Security Evaluation of RG-DTM PUF Using Machine Learning Attacks

Mitsuru SHIOZAKI  Kousuke OGAWA  Kota FURUHASHI  Takahiko MURAYAMA  Masaya YOSHIKAWA  Takeshi FUJINO  

Publication
IEICE TRANSACTIONS on Fundamentals of Electronics, Communications and Computer Sciences   Vol.E97-A   No.1   pp.275-283
Publication Date: 2014/01/01
Online ISSN: 1745-1337
DOI: 10.1587/transfun.E97.A.275
Print ISSN: 0916-8508
Type of Manuscript: Special Section PAPER (Special Section on Cryptography and Information Security)
Category: Hardware Based Security
Keyword: 
physical unclonable function (PUF),  arbiter-PUF,  XOR arbiter-PUF,  RG-DTM PUF,  machine learning attack,  support vector machine (SVM),  logistic regression (LR),  

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Summary:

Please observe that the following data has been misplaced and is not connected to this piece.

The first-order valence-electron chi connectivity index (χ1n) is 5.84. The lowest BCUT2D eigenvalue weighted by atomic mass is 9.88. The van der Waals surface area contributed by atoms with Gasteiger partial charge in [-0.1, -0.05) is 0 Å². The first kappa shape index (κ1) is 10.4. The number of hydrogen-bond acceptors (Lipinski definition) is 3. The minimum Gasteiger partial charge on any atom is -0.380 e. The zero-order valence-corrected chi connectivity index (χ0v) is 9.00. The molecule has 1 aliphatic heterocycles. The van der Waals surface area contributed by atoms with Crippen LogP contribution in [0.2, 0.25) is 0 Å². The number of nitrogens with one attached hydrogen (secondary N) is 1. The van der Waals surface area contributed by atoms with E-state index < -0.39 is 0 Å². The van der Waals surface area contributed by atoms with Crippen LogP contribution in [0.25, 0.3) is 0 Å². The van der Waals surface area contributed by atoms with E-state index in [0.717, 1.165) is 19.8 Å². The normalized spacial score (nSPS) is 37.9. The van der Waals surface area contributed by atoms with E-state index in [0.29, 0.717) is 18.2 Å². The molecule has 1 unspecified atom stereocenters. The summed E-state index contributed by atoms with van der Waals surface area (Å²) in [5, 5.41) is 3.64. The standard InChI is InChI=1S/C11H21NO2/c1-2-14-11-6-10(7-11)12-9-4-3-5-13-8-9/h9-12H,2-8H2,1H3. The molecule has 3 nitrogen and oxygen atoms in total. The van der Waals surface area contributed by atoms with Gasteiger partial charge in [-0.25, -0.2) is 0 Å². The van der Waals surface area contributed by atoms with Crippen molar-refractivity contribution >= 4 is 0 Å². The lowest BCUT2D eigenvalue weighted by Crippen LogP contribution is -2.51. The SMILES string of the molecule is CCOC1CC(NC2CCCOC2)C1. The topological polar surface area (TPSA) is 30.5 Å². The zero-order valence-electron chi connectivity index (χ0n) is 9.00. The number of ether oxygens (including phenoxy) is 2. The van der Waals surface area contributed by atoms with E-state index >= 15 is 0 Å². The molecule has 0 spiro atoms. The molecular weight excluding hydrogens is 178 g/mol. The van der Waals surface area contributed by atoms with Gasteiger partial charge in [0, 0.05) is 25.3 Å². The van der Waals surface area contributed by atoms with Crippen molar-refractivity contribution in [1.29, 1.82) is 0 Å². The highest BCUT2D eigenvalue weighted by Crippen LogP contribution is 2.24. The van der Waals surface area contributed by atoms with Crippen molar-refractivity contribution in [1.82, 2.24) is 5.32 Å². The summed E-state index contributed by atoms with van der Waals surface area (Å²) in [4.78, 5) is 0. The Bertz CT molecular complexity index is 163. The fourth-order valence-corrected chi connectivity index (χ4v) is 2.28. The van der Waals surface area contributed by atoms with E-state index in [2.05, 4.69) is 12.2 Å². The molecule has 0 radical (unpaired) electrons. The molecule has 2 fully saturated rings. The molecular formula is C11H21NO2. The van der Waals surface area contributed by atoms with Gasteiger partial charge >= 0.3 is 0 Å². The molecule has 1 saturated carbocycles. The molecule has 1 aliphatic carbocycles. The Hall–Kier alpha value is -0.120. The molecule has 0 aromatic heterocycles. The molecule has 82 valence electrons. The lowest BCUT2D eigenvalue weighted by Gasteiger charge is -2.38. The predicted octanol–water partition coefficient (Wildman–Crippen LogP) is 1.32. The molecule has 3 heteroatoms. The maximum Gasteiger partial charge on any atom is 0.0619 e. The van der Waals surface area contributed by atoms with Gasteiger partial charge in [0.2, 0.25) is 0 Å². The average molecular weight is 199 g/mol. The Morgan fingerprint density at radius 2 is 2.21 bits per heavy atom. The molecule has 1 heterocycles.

In modern hardware security applications, silicon physical unclonable functions (PUFs) are of interest for their potential use as a unique identity or secret key that is generated from inherent characteristics caused by process variations. However, arbiter-based PUFs utilizing the relative delay-time difference between equivalent paths have a security issue in which the generated challenge-response pairs (CRPs) can be predicted by a machine learning attack. We previously proposed the RG-DTM PUF, in which a response is decided from divided time domains allocated to response 0 or 1, to improve the uniqueness of the conventional arbiter-PUF in a small circuit. However, its resistance against machine learning attacks has not yet been studied. In this paper, we evaluate the resistance against machine learning attacks by using a support vector machine (SVM) and logistic regression (LR) in both simulations and measurements and compare the RG-DTM PUF with the conventional arbiter-PUF and with the XOR arbiter-PUF, which strengthens the resistance by using XORing output from multiple arbiter-PUFs. In numerical simulations, prediction rates using both SVM and LR were above 90% within 1,000 training CRPs on the arbiter-PUF. The machine learning attack using the SVM could never predict responses on the XOR arbiter-PUF with over six arbiter-PUFs, whereas the prediction rate eventually reached 95% using the LR and many training CRPs. On the RG-DTM PUF, when the division number of the time domains was over eight, the prediction rates using the SVM were equal to the probability by guess. The machine learning attack using LR has the potential to predict responses, although an adversary would need to steal a significant amount of CRPs. However, the resistance can exponentially be strengthened with an increase in the division number, just like with the XOR arbiter-PUF. Over one million CRPs are required to attack the 16-divided RG-DTM PUF. Differences between the RG-DTM PUF and the XOR arbiter-PUF relate to the area penalty and the power penalty. Specifically, the XOR arbiter-PUF has to make up for resistance against machine learning attacks by increasing the circuit area, while the RG-DTM PUF is resistant against machine learning attacks with less area penalty and power penalty since only capacitors are added to the conventional arbiter-PUF. We also attacked RG-DTM PUF chips, which were fabricated with 0.18-µm CMOS technology, to evaluate the effect of physical variations and unstable responses. The resistance against machine learning attacks was related to the delay-time difference distribution, but unstable responses had little influence on the attack results.